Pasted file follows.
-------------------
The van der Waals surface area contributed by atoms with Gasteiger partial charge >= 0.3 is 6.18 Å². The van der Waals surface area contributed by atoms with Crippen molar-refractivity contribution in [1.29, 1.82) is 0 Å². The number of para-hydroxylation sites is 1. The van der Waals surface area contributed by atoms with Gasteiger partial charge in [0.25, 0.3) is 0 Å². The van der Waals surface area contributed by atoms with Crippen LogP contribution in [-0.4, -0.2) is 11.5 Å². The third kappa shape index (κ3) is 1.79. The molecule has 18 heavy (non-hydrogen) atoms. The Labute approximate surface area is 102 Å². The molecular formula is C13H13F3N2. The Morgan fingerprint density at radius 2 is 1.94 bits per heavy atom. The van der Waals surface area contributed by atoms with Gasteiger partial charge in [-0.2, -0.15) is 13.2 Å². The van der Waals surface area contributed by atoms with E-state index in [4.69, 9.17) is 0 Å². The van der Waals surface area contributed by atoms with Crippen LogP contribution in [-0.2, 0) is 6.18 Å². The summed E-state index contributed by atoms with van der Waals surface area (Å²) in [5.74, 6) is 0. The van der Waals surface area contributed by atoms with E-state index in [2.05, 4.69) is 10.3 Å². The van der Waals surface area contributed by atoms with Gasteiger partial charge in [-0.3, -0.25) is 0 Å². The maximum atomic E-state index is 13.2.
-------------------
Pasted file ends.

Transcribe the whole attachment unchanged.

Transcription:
The van der Waals surface area contributed by atoms with Gasteiger partial charge >= 0.3 is 6.18 Å². The van der Waals surface area contributed by atoms with Crippen molar-refractivity contribution in [1.29, 1.82) is 0 Å². The number of para-hydroxylation sites is 1. The van der Waals surface area contributed by atoms with Gasteiger partial charge in [0.25, 0.3) is 0 Å². The van der Waals surface area contributed by atoms with Crippen LogP contribution in [-0.4, -0.2) is 11.5 Å². The third kappa shape index (κ3) is 1.79. The molecule has 18 heavy (non-hydrogen) atoms. The Labute approximate surface area is 102 Å². The molecular formula is C13H13F3N2. The Morgan fingerprint density at radius 2 is 1.94 bits per heavy atom. The van der Waals surface area contributed by atoms with Gasteiger partial charge in [-0.2, -0.15) is 13.2 Å². The van der Waals surface area contributed by atoms with E-state index in [4.69, 9.17) is 0 Å². The van der Waals surface area contributed by atoms with Crippen LogP contribution in [-0.2, 0) is 6.18 Å². The summed E-state index contributed by atoms with van der Waals surface area (Å²) in [5.74, 6) is 0. The van der Waals surface area contributed by atoms with E-state index in [2.05, 4.69) is 10.3 Å². The van der Waals surface area contributed by atoms with Gasteiger partial charge in [-0.3, -0.25) is 0 Å². The maximum atomic E-state index is 13.2.